Ernest Hemingway once said, “There is nothing to writing. All you do is sit down at a typewriter and bleed.” Here’s two more quotes from one of the greats of literature:
“You know that fiction, prose rather, is possibly the roughest trade of all in writing. You do not have the reference, the old important reference. You have the sheet of blank paper, the pencil, and the obligation to invent truer than things can be true. You have to take what is not palpable and make it completely palpable and also have it seem normal and so that it can become a part of experience of the person who reads it.”
-from a letter to Bernard Berenson on Sept. 24, 1954, published in Ernest Hemingway: Selected Letters 1917-1961 edited by Carlos Baker
“We are all apprentices in a craft where no one ever becomes a master.”
-from The New York Journal-American, July 11, 1961
Elsewhere on the internet:
Do Hemingway’s works still pack a literary punch?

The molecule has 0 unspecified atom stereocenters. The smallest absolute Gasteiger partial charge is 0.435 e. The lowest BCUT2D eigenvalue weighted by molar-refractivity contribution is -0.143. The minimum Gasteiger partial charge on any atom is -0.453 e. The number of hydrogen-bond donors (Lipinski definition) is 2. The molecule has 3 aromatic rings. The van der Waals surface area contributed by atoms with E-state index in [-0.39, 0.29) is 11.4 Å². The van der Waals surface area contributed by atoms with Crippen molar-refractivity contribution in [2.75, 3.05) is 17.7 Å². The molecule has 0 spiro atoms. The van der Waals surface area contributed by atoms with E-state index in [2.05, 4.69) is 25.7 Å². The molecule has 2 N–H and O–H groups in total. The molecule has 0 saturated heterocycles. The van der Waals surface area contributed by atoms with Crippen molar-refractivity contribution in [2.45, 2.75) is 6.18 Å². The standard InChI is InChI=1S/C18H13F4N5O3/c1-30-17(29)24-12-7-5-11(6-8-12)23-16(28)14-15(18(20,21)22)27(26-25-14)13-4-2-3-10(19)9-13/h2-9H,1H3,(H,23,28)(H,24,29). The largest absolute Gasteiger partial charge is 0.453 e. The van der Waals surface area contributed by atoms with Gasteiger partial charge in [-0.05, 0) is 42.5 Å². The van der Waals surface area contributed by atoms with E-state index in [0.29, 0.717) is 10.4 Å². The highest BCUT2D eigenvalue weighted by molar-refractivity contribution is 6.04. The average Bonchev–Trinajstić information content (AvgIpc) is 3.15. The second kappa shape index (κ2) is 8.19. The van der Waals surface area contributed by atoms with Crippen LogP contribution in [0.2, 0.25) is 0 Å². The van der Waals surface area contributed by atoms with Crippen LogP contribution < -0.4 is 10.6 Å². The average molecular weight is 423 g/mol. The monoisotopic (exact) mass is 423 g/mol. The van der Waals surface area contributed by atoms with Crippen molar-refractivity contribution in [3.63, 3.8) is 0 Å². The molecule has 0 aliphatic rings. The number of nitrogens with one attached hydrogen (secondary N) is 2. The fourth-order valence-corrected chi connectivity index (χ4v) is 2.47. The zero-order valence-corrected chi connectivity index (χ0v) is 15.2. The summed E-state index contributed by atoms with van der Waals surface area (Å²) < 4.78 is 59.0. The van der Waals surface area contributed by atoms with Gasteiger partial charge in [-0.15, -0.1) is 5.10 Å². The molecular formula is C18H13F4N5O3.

The Hemingway Collection at the John F. Kennedy Library and Museum.
Hemingway the war correspondent reported from Omaha Beach on D-Day.
The five words Hemingway said that gave Marlene Dietrich a whole philosophy for her life: “Never confuse movement with action.”
The full text of Hemingway’s acceptance speech for the Nobel Prize for Literature, 1954.
The annual Hemingway look alike contest.
Rejection letters received by bestselling authors, including Ernest Hemingway.
Has the author’s death eclipsed his work?
And coming soon…
Clive Owen as Hemingway and Nicole Kidman as Martha Gellhorn, the journalist and novelist who went on to become Hemingway’s third wife, in Hemingway & Gellhorn, a movie directed by Philip Kaufman and will be appearing on HBO in May.
At the library we have quite a few books both by Hemingway and about his life and work. Come and check them out.